The principle of harm states that any action, all actions of individuals should be permitted as long as they do not cause harm to another individual. Clearly, hate speech propagates hatred towards individuals or social groups, which may even incite violence and therefore cause significant harm to others. By itself, hate speech violates the very essence of the social contract that guarantees the rule of law and protection from the chaos of jungle rule.
Also read: Is Facebook fueling hate speech?
In the case of Pravasi Bhalai Sangathan v Union of India and others (2013), the Supreme Court relied on Canadian jurisprudence in the cases of Saskatchewan (Human Rights Commission) v Whatcott (2013) and Canada (Human Rights Commission) v Taylor, (1990) prescribe a three-step method for determining hate speech.
First, the courts must objectively apply the prohibition of hate speech. The question for courts to ask is whether a reasonable person, aware of the context and circumstances, would view the expression as exposing the protected group to hatred.
Second, the legislative term “hate” or “hate or contempt” must be interpreted as being limited to the extreme manifestations of emotion described by the words “detestation” and “defamation”. This filters out expressions that, while repugnant and offensive, do not incite the level of aversion, delegitimization, and rejection that risks causing discrimination or other adverse effects.
Third, the courts must focus their analysis on the effect of the expression in question, namely whether it is likely to expose the targeted person or group to the hatred of others. The repugnance of the ideas expressed is not sufficient to warrant restriction of the expression, and whether or not the author of the expression intended to incite hatred or discriminatory treatment is irrelevant. The key is to determine the likely effect of the expression on its audience, bearing in mind the legislative goals of reducing or eliminating discrimination.
Hate speech is far from freedom of expression when it becomes against the law against spreading hatred and/or inciting violence.
Likewise, the Rabat Action Plan, who is a cadre trained by the Office of the High Commissioner for Human Rights (OHCHR), outlines a six-part threshold test for understanding hate speech. The test takes into account: 1) The social and political context, 2) The status of the speaker, 3) The intention to incite the audience against a targeted group, 4) The content and form of the speech, 5) The extent of its dissemination and 6) Likelihood of harm, including imminence.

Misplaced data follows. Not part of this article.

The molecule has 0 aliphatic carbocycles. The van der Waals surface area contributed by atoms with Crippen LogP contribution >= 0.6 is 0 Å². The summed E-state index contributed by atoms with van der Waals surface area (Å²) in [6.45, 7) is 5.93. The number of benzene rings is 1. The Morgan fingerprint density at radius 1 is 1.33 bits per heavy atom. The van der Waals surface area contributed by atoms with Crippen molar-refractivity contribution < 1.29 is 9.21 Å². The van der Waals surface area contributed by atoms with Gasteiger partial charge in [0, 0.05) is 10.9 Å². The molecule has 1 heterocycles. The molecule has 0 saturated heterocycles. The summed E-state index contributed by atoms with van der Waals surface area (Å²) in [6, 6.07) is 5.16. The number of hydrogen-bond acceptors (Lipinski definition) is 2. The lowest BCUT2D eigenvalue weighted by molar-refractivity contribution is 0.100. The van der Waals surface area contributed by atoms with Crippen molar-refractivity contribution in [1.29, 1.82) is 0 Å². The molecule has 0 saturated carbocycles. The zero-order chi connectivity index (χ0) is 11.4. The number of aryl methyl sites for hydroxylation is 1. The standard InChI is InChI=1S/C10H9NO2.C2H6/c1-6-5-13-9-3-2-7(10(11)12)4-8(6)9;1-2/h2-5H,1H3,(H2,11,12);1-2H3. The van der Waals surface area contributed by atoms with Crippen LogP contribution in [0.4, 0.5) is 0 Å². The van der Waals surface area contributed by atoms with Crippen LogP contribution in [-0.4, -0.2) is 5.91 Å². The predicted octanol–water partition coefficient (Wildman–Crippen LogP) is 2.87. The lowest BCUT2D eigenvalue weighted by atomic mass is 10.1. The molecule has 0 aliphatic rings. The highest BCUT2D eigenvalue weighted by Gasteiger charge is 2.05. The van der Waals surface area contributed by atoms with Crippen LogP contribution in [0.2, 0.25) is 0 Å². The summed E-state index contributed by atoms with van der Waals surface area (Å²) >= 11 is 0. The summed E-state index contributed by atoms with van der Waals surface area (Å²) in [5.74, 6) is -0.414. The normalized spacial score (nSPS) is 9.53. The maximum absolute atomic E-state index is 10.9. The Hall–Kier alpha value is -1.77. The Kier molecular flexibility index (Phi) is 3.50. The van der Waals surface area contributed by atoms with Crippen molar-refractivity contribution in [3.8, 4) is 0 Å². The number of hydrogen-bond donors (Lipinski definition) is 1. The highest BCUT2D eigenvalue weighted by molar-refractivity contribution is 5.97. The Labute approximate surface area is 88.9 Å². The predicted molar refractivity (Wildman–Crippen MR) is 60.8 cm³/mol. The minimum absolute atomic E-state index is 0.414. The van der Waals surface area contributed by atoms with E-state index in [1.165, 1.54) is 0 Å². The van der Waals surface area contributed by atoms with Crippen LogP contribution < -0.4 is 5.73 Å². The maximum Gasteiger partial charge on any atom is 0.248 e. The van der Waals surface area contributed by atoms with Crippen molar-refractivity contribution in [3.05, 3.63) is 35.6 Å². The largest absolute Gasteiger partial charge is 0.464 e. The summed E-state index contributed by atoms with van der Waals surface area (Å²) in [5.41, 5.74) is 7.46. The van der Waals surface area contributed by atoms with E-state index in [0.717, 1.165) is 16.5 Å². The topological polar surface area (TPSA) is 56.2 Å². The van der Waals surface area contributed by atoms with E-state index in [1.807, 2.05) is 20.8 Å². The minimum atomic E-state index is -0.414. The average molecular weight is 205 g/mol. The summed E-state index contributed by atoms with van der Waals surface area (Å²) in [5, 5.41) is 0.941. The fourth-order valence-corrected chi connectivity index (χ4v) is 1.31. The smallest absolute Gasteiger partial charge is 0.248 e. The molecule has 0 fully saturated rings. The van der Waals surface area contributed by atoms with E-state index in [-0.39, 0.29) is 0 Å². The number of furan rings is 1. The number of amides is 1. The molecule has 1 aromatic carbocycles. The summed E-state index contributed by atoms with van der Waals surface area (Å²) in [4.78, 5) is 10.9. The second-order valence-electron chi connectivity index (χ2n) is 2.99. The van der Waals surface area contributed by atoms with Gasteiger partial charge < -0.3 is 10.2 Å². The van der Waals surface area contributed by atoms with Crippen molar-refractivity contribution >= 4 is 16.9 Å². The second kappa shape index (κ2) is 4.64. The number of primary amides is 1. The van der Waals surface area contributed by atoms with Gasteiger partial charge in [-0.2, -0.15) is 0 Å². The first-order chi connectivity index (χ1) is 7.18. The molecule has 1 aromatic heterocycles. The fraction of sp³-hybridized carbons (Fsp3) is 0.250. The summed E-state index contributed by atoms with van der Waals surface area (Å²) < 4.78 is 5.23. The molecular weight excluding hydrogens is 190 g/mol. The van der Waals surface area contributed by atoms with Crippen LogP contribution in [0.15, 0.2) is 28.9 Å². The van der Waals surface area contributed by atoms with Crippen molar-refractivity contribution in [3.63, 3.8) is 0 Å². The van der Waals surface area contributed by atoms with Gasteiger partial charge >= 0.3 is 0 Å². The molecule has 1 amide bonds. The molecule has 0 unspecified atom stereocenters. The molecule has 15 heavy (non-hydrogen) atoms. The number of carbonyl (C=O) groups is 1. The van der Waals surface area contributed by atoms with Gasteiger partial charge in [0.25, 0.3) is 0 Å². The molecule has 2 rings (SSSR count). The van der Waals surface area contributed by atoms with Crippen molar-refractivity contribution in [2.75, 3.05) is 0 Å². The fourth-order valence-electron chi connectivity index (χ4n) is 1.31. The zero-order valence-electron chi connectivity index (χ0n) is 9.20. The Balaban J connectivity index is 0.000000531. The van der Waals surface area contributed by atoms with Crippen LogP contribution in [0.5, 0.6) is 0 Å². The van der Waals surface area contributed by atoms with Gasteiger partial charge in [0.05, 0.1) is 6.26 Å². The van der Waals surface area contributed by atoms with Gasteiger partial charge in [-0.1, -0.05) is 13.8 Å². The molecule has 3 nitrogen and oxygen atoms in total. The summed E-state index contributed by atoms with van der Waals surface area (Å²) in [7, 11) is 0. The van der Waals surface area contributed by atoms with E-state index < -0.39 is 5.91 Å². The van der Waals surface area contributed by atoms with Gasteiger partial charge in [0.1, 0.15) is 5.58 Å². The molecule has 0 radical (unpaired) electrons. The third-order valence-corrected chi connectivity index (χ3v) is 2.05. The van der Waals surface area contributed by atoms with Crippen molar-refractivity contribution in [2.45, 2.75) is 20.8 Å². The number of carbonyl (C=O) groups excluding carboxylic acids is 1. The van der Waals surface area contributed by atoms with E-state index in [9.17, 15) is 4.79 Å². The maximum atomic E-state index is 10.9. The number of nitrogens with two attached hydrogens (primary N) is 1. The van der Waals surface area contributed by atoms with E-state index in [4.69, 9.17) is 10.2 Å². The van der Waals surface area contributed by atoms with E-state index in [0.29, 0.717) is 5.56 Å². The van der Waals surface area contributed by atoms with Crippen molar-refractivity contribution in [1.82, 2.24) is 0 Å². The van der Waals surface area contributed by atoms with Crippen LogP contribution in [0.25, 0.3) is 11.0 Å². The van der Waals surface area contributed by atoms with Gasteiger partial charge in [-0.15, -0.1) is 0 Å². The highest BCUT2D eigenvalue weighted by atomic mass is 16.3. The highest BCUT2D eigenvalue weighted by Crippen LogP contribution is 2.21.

It is an undeniable fact that there is an accentuated and institutionalized effort towards the demonization of the minority Muslim community in India. In fact, observers have repeatedly warned and drawn similarities between India’s treatment of the minority Muslim community, its media’s involvement in spreading disinformation against the Muslim community, a concerted effort to defame and demonize all Muslims, and Dharm Sansads calling for the open killing of Muslimsas worrying signs of the imminence genocide.
In normalizing hate speech against minorities, the role of the media is palpable. By call a whole act of Jihad by the Muslim community, the media is just normalizing Islamophobia and peddling fake news. Indeed, the current situation of hate speech dystopia is everything that a healthy constitutional democracy should not be.
With the advent of social media, WhatsApp and several other sources of unverified information, hate speech is just a click away. Death threats, rape threats, metamorphosed images and fake muslim women auction have become normal online. Hate speech, when injected consistently over a period of time, has the ability to change our minds, our beliefs, our convictions and compel us to reject the rule of law and the stability of a constitutional democracy and a reasoned thought process and return to our animal instincts of chaos and murder.